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TL;DR: In this article, the concept of aberration is proposed as a way of selecting the best designs from those with maximum resolution, and algorithms are presented for constructing these minimum aberration designs.

Abstract: For studying k variables in N runs, all 2 k–p designs of maximum resolution are not equally good. In this paper the concept of aberration is proposed as a way of selecting the best designs from those with maximum resolution. Algorithms are presented for constructing these minimum aberration designs.

415 citations

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21 Mar 2002

TL;DR: An essential textbook for any student or researcher in biology needing to design experiments, sample programs or analyse the resulting data is as discussed by the authors, covering both classical and Bayesian philosophies, before advancing to the analysis of linear and generalized linear models Topics covered include linear and logistic regression, simple and complex ANOVA models (for factorial, nested, block, split-plot and repeated measures and covariance designs), and log-linear models Multivariate techniques, including classification and ordination, are then introduced.

Abstract: An essential textbook for any student or researcher in biology needing to design experiments, sample programs or analyse the resulting data The text begins with a revision of estimation and hypothesis testing methods, covering both classical and Bayesian philosophies, before advancing to the analysis of linear and generalized linear models Topics covered include linear and logistic regression, simple and complex ANOVA models (for factorial, nested, block, split-plot and repeated measures and covariance designs), and log-linear models Multivariate techniques, including classification and ordination, are then introduced Special emphasis is placed on checking assumptions, exploratory data analysis and presentation of results The main analyses are illustrated with many examples from published papers and there is an extensive reference list to both the statistical and biological literature The book is supported by a website that provides all data sets, questions for each chapter and links to software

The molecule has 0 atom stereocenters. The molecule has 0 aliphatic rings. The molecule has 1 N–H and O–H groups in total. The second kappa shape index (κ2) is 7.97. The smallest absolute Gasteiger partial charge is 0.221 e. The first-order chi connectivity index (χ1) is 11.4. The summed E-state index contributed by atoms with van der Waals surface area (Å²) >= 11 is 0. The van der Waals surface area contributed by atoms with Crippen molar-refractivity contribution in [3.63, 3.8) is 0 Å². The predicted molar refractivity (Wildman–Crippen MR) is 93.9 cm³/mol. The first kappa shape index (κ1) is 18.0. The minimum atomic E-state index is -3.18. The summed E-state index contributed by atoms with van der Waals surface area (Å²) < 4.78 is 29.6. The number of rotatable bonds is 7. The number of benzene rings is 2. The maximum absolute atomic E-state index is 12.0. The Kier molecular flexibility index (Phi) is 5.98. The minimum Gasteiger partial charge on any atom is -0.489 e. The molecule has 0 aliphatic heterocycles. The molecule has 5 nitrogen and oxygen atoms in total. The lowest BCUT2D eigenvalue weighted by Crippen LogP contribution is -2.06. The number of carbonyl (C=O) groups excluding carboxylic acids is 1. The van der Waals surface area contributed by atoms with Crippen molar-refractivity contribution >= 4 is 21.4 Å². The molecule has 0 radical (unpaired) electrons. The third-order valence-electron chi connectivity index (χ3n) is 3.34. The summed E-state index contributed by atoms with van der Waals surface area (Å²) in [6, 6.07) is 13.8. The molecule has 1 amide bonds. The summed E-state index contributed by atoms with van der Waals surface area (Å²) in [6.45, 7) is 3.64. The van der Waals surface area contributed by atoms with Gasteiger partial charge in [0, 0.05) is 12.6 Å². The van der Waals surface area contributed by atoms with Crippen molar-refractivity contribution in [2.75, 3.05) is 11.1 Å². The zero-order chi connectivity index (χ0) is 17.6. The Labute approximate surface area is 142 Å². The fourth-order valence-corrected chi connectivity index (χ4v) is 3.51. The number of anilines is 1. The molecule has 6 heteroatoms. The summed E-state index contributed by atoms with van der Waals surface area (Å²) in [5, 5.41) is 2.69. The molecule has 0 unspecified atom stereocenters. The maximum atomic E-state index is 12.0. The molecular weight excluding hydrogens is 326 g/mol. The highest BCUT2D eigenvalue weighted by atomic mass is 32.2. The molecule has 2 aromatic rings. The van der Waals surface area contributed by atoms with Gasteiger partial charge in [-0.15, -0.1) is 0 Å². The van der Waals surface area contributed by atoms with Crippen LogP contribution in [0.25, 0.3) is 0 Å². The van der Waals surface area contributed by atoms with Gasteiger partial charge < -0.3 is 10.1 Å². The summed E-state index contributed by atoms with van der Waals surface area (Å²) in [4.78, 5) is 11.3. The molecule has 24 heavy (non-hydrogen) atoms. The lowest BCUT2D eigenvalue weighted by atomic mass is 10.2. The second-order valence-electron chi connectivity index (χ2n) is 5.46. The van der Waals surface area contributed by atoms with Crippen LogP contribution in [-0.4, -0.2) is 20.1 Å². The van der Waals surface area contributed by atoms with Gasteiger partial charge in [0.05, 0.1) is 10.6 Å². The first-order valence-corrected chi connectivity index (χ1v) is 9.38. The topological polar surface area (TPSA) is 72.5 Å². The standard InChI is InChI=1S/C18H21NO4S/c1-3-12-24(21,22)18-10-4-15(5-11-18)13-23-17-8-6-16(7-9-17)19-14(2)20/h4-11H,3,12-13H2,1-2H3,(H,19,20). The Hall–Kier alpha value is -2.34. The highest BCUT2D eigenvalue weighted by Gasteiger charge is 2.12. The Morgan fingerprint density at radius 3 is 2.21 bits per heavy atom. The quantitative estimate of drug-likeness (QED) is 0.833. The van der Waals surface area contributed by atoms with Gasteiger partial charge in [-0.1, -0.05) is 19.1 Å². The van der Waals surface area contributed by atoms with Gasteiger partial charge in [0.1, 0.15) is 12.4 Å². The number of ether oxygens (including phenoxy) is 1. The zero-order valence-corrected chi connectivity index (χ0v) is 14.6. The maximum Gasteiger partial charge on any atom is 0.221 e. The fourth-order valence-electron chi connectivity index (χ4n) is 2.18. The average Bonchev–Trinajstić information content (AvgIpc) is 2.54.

9,098 citations

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Hewlett-Packard

^{1}TL;DR: This book offers a complete blueprint for structuring projects to achieve rapid completion with high engineering productivity during the research and development phase to ensure that high quality products can be made quickly and at the lowest possible cost.

Abstract: From the Publisher:
Phadke was trained in robust design techniques by Genichi Taguchi, the mastermind behind Japanese quality manufacturing technologies and the father of Japanese quality control. Taguchi's approach is currently under consideration to be adopted as a student protocol with the US govrnment. The foreword is written by Taguchi. This book offers a complete blueprint for structuring projects to achieve rapid completion with high engineering productivity during the research and development phase to ensure that high quality products can be made quickly and at the lowest possible cost. Some topics covered are: orthogonol arrays, how to construct orthogonal arrays, computer-aided robutst design techniques, dynamic systems design methods, and more.

3,862 citations

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TL;DR: In this paper, the complex mechanisms of Fenton and Fenton-like reactions and the important factors influencing these reactions, from both a fundamental and practical perspective, in applications to water and soil treatment, are discussed.

Abstract: Fenton chemistry encompasses reactions of hydrogen peroxide in the presence of iron to generate highly reactive species such as the hydroxyl radical and possibly others. In this review, the complex mechanisms of Fenton and Fenton-like reactions and the important factors influencing these reactions, from both a fundamental and practical perspective, in applications to water and soil treatment, are discussed. The review covers modified versions including the photoassisted Fenton reaction, use of chelated iron, electro-Fenton reactions, and Fenton reactions using heterogeneous catalysts. Sections are devoted to nonclassical pathways, by-products, kinetics and process modeling, experimental design methodology, soil and aquifer treatment, use of Fenton in combination with other advanced oxidation processes or biodegradation, economic comparison with other advanced oxidation processes, and case studies.

2,745 citations